My wife and I are constantly on the hunt for good wine values in the 10.00 price range. The professionals say that it's hard to make a good bottle of wine for under 10.00. Perhaps that's true, but there are better bottles than others, and, in our experience, you can find solid, food friendly juice for 10 bones if you know what to look for. I was reminded of this challenge recently when I was approached by an exasperated shopper while surveying the wine section at a local grocer (I only seem to talk to people in the wine aisle). She looked at the hundreds of choices before us and asked which of the wines was "good." That struck me as an excellent question. She appeared to have the same feeling I used to have while looking for CDs at Tower Records: "Is the 18.00 recording of the Beethoven really twice as good as the 9.00 recording? Maybe I should split the difference and go with the mid-price label at 12.00." (Thanks be to God for the Penguin Guide!) Another friend confided in me that she solved the problem by choosing the bottle with the most attractive label (too bad you can't drink the label). So, what's a person to do? Well, here are a few things I've learned:
1. Find a reputable wine shop that can narrow the choices down for you. Most wine shops taste wine before they buy which means that many of the wines they carry have already been through a selection process. Our local wine shop specializes in values from around the world and the proprietors know the wines in their shop. Don't be afraid to ask questions and ask for a recommendation (especially if you are looking for a wine to pair up with a particular food). Wine shops also carry wines that you can't find in a grocery store, which translates into more "gems" at any price range.
2. Do a bit of research. The next time you are at your wine store, write down the names of three or four wines that you've wondered about. When you get home, go online and do a basic search and see if there are any positive reviews. I have found cellartracker.com to be an excellent source for consumer reviews. It really is amazing how much information you can discover in a few minutes.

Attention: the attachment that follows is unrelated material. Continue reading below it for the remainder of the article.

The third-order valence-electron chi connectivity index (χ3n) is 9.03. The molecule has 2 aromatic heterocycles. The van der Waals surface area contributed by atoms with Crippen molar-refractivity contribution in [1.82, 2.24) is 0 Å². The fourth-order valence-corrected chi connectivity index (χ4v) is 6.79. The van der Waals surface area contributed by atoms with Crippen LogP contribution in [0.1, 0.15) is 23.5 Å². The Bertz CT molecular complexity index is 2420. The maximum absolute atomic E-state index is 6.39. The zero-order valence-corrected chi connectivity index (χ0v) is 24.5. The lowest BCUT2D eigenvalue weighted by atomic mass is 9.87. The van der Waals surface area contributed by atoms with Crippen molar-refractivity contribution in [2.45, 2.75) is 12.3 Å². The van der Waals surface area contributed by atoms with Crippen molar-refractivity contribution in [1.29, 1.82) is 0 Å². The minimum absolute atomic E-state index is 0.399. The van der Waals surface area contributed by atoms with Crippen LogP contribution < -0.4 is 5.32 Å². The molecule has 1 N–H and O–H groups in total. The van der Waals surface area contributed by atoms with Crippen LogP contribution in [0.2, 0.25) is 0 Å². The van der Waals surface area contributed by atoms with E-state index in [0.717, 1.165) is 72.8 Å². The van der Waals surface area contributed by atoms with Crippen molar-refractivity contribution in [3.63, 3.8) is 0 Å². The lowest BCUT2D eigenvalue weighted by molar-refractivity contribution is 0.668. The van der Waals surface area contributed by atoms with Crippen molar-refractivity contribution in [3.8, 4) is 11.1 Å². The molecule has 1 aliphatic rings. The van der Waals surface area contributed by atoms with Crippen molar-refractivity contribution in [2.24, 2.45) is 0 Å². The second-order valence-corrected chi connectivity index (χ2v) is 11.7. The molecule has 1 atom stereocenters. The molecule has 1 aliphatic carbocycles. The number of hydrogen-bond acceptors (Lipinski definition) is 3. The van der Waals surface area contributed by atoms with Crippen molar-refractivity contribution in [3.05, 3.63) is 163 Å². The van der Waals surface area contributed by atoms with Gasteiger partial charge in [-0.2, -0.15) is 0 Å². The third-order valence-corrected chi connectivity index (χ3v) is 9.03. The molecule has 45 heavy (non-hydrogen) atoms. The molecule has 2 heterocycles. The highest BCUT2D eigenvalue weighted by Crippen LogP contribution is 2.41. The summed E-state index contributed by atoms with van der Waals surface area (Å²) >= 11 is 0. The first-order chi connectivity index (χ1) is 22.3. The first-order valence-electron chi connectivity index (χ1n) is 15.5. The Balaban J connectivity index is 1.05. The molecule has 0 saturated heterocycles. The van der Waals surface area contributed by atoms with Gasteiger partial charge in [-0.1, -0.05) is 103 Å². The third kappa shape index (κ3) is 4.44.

3. Taste and log. This doesn't need to be difficult. Designate a little notebook for your wine discoveries. Jot down a quick review of the wines you enjoyed (and those you didn't) and why. Take note of the producers that make wine that appeals to your palate. This really can be a lot of fun. Try different things and be adventurous. After a while you will have a good sense of your own palate.
4. Don't seduced by attractive labels. However, I have heard a compelling case made for the punt in the end of the bottle: the deeper the punt the better/more expensive the bottle and therefore the better the wine. Makes sense. Try it sometime.
5. Once you've identified a few bottles you really enjoy, watch your local grocery store for sales. I've learned that most chain grocery stores sell wine (at different times of the year) at a loss; especially before Thanksgiving, Christmas, and Easter. So, if you pay attention you can really find some excellent deals (at Safeway...).
6. Take advantage of case discounts. A good wine shop should give you a case discount of 10-15%. Try mixing a case of 12 different wines to fuel your wine adventures.